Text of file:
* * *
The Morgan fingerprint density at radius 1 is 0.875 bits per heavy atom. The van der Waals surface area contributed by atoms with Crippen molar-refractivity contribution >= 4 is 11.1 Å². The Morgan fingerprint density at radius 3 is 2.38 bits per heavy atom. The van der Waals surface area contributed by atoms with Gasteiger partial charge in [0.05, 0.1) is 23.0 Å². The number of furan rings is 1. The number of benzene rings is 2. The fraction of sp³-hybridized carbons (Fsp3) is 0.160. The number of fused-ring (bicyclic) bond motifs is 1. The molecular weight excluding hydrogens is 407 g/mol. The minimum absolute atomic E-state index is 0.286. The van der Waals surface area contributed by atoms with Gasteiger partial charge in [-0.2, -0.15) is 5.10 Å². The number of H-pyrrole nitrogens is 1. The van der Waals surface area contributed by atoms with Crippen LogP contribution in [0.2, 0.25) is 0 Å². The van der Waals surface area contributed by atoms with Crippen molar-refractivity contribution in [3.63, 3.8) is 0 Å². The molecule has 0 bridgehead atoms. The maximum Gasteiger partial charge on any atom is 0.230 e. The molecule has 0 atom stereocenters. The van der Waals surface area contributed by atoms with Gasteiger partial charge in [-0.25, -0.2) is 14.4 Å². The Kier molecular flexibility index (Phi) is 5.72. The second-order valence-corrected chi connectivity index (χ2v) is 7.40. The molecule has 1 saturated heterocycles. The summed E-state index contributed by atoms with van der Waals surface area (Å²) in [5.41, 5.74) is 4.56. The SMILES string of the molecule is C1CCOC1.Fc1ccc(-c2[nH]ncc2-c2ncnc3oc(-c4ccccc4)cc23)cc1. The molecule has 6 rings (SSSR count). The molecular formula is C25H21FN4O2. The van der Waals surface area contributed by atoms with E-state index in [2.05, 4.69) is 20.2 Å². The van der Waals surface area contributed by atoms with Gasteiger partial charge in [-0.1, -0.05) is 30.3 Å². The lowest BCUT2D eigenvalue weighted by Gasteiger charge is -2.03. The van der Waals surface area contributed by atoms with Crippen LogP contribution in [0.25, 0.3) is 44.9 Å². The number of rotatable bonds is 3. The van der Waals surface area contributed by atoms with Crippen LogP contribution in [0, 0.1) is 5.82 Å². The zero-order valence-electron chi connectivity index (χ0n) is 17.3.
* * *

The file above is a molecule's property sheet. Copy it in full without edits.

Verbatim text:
The Morgan fingerprint density at radius 1 is 0.875 bits per heavy atom. The van der Waals surface area contributed by atoms with Crippen molar-refractivity contribution >= 4 is 11.1 Å². The Morgan fingerprint density at radius 3 is 2.38 bits per heavy atom. The van der Waals surface area contributed by atoms with Gasteiger partial charge in [0.05, 0.1) is 23.0 Å². The number of furan rings is 1. The number of benzene rings is 2. The fraction of sp³-hybridized carbons (Fsp3) is 0.160. The number of fused-ring (bicyclic) bond motifs is 1. The molecular weight excluding hydrogens is 407 g/mol. The minimum absolute atomic E-state index is 0.286. The van der Waals surface area contributed by atoms with Gasteiger partial charge in [-0.2, -0.15) is 5.10 Å². The number of H-pyrrole nitrogens is 1. The van der Waals surface area contributed by atoms with Crippen LogP contribution in [0.2, 0.25) is 0 Å². The van der Waals surface area contributed by atoms with Crippen molar-refractivity contribution in [3.63, 3.8) is 0 Å². The molecule has 0 bridgehead atoms. The maximum Gasteiger partial charge on any atom is 0.230 e. The molecule has 0 atom stereocenters. The van der Waals surface area contributed by atoms with Gasteiger partial charge in [-0.25, -0.2) is 14.4 Å². The Kier molecular flexibility index (Phi) is 5.72. The second-order valence-corrected chi connectivity index (χ2v) is 7.40. The molecule has 1 saturated heterocycles. The summed E-state index contributed by atoms with van der Waals surface area (Å²) in [5.41, 5.74) is 4.56. The SMILES string of the molecule is C1CCOC1.Fc1ccc(-c2[nH]ncc2-c2ncnc3oc(-c4ccccc4)cc23)cc1. The molecule has 6 rings (SSSR count). The molecular formula is C25H21FN4O2. The van der Waals surface area contributed by atoms with E-state index in [2.05, 4.69) is 20.2 Å². The van der Waals surface area contributed by atoms with Gasteiger partial charge in [-0.1, -0.05) is 30.3 Å². The lowest BCUT2D eigenvalue weighted by Gasteiger charge is -2.03. The van der Waals surface area contributed by atoms with Crippen LogP contribution in [0.25, 0.3) is 44.9 Å². The number of rotatable bonds is 3. The van der Waals surface area contributed by atoms with Crippen LogP contribution in [0, 0.1) is 5.82 Å². The zero-order valence-electron chi connectivity index (χ0n) is 17.3.